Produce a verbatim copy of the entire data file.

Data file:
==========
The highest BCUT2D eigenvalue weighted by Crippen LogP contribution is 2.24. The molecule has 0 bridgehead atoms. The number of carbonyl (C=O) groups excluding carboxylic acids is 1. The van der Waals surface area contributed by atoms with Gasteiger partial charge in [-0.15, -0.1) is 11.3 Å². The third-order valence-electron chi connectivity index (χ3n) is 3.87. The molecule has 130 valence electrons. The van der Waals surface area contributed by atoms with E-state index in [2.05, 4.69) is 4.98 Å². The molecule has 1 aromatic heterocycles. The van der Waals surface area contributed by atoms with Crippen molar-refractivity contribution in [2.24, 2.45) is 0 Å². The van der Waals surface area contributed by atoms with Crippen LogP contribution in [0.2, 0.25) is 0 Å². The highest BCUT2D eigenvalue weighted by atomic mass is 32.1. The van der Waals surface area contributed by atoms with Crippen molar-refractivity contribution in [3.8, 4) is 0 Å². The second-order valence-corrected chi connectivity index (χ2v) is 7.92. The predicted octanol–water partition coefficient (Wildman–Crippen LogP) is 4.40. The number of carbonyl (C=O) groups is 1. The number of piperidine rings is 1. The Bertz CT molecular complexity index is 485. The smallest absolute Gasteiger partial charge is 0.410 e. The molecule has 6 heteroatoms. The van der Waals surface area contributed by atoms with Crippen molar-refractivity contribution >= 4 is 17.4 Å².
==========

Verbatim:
The highest BCUT2D eigenvalue weighted by Crippen LogP contribution is 2.24. The molecule has 0 bridgehead atoms. The number of carbonyl (C=O) groups excluding carboxylic acids is 1. The van der Waals surface area contributed by atoms with Gasteiger partial charge in [-0.15, -0.1) is 11.3 Å². The third-order valence-electron chi connectivity index (χ3n) is 3.87. The molecule has 130 valence electrons. The van der Waals surface area contributed by atoms with E-state index in [2.05, 4.69) is 4.98 Å². The molecule has 1 aromatic heterocycles. The van der Waals surface area contributed by atoms with Crippen molar-refractivity contribution in [2.24, 2.45) is 0 Å². The van der Waals surface area contributed by atoms with Crippen LogP contribution in [0.2, 0.25) is 0 Å². The highest BCUT2D eigenvalue weighted by atomic mass is 32.1. The van der Waals surface area contributed by atoms with Crippen molar-refractivity contribution in [3.8, 4) is 0 Å². The second-order valence-corrected chi connectivity index (χ2v) is 7.92. The predicted octanol–water partition coefficient (Wildman–Crippen LogP) is 4.40. The number of carbonyl (C=O) groups is 1. The number of piperidine rings is 1. The Bertz CT molecular complexity index is 485. The smallest absolute Gasteiger partial charge is 0.410 e. The molecule has 6 heteroatoms. The van der Waals surface area contributed by atoms with Crippen molar-refractivity contribution >= 4 is 17.4 Å².